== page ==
The Art of War
By Sun Tzu
Chapter I. Laying Plans
Paragraph 18. All warfare is based on deception.
Never will those who wage war tire of deception.,
I will force the enemy to take our strength for weakness, and our weakness for strength, and thus will turn his strength into weakness.
18. ^ Yevgenia Albats and Catherine A. Fitzpatrick. The State Within a State: The KGB and Its Hold on Russia--Past, Present, and Future. 1994. ISBN 0-374-52738-5, chapter Who was behind perestroika?
Zeno’s new paradox? The flying arrow of integrity …
Dr Michael James Macaulay
Benjamin (1990) suggests that there are four common groups of people who lack integrity. Moral chameleons shift their position because they have no fixed or consistent set of moral values. Opportunists are similarly flexible, but they will only change a moral stance if it gives them some personal gain, a position which clearly relates to the importance of perceived rather than actual integrity. Hypocrites have two sets of moral values, one for public behaviour and another for private, which shows a clear personal moral inconsistency. Finally there are the moral self- deceivers, who Benjamin explains:
are motivated by a discrepancy between the values and principles that they like to think of themselves as acting upon and their conduct is motivated by quite different, incompatible interests and desires. To resolve this tension and, at the same time, to preserve the idealized self-conception while indulging the incompatible interests and desires, they deceive themselves about what they are doing (cited in French, 1996: 143).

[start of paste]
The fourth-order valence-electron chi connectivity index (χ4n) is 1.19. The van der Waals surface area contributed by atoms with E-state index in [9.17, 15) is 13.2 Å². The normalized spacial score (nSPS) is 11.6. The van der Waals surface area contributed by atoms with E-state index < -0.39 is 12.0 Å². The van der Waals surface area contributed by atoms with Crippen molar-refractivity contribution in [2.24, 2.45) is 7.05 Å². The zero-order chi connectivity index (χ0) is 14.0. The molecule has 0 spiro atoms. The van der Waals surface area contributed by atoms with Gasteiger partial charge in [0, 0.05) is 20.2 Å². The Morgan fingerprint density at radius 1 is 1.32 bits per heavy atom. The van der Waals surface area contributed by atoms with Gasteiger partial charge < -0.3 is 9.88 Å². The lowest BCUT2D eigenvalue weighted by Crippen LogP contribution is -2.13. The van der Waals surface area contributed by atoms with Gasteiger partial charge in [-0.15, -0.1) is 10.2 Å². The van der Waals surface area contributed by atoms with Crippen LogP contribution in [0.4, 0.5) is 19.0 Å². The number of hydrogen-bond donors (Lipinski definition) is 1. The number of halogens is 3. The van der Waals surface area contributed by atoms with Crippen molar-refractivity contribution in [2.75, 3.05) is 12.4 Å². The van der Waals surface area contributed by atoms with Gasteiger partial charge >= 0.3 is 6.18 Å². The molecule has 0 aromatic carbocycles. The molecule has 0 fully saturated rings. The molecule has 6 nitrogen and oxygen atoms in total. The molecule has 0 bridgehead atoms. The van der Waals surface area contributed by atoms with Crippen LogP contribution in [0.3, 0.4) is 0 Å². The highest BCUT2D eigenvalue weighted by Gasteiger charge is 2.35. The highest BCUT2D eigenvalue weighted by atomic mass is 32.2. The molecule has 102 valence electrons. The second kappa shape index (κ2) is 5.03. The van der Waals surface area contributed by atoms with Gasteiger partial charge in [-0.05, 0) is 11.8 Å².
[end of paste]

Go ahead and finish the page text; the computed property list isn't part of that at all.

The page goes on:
This paper concludes that most discussions on integrity suffer from this same self-delusion.
The formal position is coherent but lacks the moral rigour that many critics seek, therefore it is irrelevant. In prioritizing a theory of the good, the moralist position is actually arguing for the very sensible notion of moral reflection, which again makes integrity largely irrelevant: good morals can be argued for without any recourse to the notion of integrity. At best the moral view relegates integrity to a secondary value. The necessity of compromise is similarly coherent, but does not need to be made in reference to integrity. Reflection and compromise stand on their own terms as useful if not essential virtues.
This paper does not wish to purge the word integrity from the dictionary, but it does respectfully suggest that it is used a little more honestly in debates on public life. Although it has emotive power it has no real independent moral force: there is little point in having the courage of our convictions if those convictions are immoral. At the same time moral reflection is clearly an essential process that is strong enough for us not to try and square the circle and saddle it with the need for steadfast and unchanging opinions. This paper suggests that debate should instead focus on those elements that integrity supposedly covers – morality, theories of the good, the need for reflection and compromise. It may be logically possible to show that we can change our minds and hold trenchant views simultaneously, but if we use our eyes we can see that, like Zeno’s flying arrow, integrity can be maintained while moving from one moral value to another.
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